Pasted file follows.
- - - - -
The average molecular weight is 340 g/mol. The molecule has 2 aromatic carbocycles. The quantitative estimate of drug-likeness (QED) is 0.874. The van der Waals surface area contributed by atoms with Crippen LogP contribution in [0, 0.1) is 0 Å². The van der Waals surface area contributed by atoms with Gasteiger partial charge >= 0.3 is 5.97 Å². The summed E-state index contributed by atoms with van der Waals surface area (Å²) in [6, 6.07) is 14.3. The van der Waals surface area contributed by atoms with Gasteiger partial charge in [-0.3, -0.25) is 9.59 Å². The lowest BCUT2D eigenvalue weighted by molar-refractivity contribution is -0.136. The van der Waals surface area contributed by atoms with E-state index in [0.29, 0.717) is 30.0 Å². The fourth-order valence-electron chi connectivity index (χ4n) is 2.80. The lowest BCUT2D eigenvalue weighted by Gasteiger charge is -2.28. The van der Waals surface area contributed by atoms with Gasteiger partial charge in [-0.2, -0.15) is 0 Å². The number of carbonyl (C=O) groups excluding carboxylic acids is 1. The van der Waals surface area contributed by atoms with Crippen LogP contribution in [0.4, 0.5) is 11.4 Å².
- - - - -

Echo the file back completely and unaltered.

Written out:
The average molecular weight is 340 g/mol. The molecule has 2 aromatic carbocycles. The quantitative estimate of drug-likeness (QED) is 0.874. The van der Waals surface area contributed by atoms with Crippen LogP contribution in [0, 0.1) is 0 Å². The van der Waals surface area contributed by atoms with Gasteiger partial charge >= 0.3 is 5.97 Å². The summed E-state index contributed by atoms with van der Waals surface area (Å²) in [6, 6.07) is 14.3. The van der Waals surface area contributed by atoms with Gasteiger partial charge in [-0.3, -0.25) is 9.59 Å². The lowest BCUT2D eigenvalue weighted by molar-refractivity contribution is -0.136. The van der Waals surface area contributed by atoms with E-state index in [0.29, 0.717) is 30.0 Å². The fourth-order valence-electron chi connectivity index (χ4n) is 2.80. The lowest BCUT2D eigenvalue weighted by Gasteiger charge is -2.28. The van der Waals surface area contributed by atoms with Gasteiger partial charge in [-0.2, -0.15) is 0 Å². The number of carbonyl (C=O) groups excluding carboxylic acids is 1. The van der Waals surface area contributed by atoms with Crippen LogP contribution in [0.4, 0.5) is 11.4 Å².